(9) Grin, F. and Vaillancourt, F. (1998).  Language Revitalisation Policy: An Analytical Survey.Theoretical Framework, Policy Experience and Application to Te Reo Māori. Wellington, New Zealand/Aotearoa.

This report (238 pages long) was commissioned New Zealand's Treasury (a government department) in attempt to gain an economist's perspective on language revitalization. Grin and Vaillancourt are economists who have attempted elsewhere to quantify and explain language revitalization by using economic frameworks and modeling. Their work is well known in some circles, but not by most New Zealanders. The report is divided into three sections, an analytical framework, policy experience, and implications for Māori. Of particular interest is the commentary on effective language policies, from economic perspectives. Examples are mostly from language minorities which seem to be increasing (in terms of numbers of speakers), i.e., Welsh and Basque. The report finishes by suggesting implications of policies aimed at the revitalization of Māori. It concludes that Māori has the potential for revitalization, but much (policy) work is required and that there is a need for affective and regular measures of policy implementation. Some policy approaches suggested by the authors, in particular a reliance on Māori-medium education to produce large numbers of Māori speakers will be regarded by many as impractical. In my opinion the report's conclusions need to be treated with caution given that much more detailed data is now available. As Fishman's re-visitation has shown, there is much that can be gained by re-examining case studies in the light of new data and further input from other expertise.

(10) Spolsky, B. (2003) Reassessing Māori regeneration Language in Society 32 (4), 553-578.

A key paper by world renown academic Bernard Spolsky who has made important contributions to bilingual education, language testing, language policy, sociolinguistics as well as language revitalization. The paper argues that Māori language revitalization should not be understood as language loss followed by revitalization activities, rather it is the result of a long process of negotiation between the indigenous Māori and European settlers. Spolsky was domiciled in New Zealand for many years and has kept in touch with developments. Well known in New Zealand for his 1987 Report on Māori Bilingual Education which highlighted the need for increased and diversified teacher training to supply the anticipated growth in programmes. The provision of good teachers for Māori-medium programmes is still a major problem. Finally, Spolsky's (2004) book on language policy is relevant and well worth reading.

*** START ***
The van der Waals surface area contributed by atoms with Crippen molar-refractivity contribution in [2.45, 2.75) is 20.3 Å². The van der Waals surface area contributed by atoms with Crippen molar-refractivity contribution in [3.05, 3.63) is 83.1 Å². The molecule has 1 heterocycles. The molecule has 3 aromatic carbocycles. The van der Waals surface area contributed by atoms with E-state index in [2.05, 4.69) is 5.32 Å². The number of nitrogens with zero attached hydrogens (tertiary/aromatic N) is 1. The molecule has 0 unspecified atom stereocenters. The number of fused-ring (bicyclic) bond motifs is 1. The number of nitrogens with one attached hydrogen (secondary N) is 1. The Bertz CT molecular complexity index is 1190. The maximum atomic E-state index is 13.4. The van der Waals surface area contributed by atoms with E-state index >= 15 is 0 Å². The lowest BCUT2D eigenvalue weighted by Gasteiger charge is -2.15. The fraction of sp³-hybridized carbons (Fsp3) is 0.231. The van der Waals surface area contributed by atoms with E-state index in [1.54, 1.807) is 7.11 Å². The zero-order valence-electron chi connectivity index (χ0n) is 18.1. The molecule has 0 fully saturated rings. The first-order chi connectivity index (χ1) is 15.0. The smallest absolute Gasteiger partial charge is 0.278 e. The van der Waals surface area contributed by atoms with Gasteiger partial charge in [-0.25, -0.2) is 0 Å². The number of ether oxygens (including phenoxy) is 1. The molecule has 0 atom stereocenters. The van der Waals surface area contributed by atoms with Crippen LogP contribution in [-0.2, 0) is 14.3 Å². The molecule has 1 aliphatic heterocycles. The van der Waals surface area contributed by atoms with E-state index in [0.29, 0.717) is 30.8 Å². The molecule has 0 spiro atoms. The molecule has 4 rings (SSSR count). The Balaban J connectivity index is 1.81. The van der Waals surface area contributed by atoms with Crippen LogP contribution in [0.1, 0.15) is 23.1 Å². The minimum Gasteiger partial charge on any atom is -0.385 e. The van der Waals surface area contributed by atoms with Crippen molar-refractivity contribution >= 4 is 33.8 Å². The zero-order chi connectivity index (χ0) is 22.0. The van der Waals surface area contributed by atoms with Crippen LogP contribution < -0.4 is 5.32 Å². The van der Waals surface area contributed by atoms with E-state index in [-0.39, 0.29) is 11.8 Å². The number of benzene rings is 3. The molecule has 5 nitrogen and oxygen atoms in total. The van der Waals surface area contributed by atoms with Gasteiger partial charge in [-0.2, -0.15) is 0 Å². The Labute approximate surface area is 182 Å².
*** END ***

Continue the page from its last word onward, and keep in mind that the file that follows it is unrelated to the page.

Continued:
(11)  Te Reo Mauriora Te Paepae Motuhake's review of the Māori language sector and the Māori language strategy, April 2011.

Commissioned by Dr Pita Sharples (Minister of Māori affairs at that time) and led by Emeritus Professor Sir Tamati Reedy and team of well known Māori language activists, this report is an interesting document.

As with the Wai 262 report (October 2010) Te Paepae Motuhake is clearly not convinced that Te Taura Whiri (Māori Language Commission) is functioning as it should. The report suggests a Māori language minister and separate board that reports to that minister. It also recommends runanga-a-iwi (tribal authorities) to assist with increasing the amount of Māori language spoken at home. A previous Taura Whiri CEO attempted to set up regional language centres which never really succeeded.

The review is right to emphasize that Māori language needs to be spoken more in Māori homes. Little detail is provided on how this is be effected and it seems to ignore the practicality that the majority of Māori aren't really that interested in investing the time required to learn the language to a high degree of proficiency needed to sustain household interactions in Māori.

Few iwi authorities are currently in a position to assist with increasing the amount of Māori spoken in homes. Clearly some are active in this area (e.g., Ngati Raukawa), others lack the organisation or resources and may engage in symbolic gestures. Too often it is forgotten that the majority of Māori no longer live in their traditional iwi regions, and too many urbanized Māori have very little meaningful contact with iwi organisations.

The group least visible in this report is the rangatahi (young people), especially graduates of Māori-medium programmes who are now raising their own children. It is this group that will determine the future of the language and certainly needs support.

The review led to the establishment of Te Mātāwai in 2017 and a refocusing of Te Taura Whiri activities. Te Mātāwai is supposed to focus on assisting iwi and further policy development.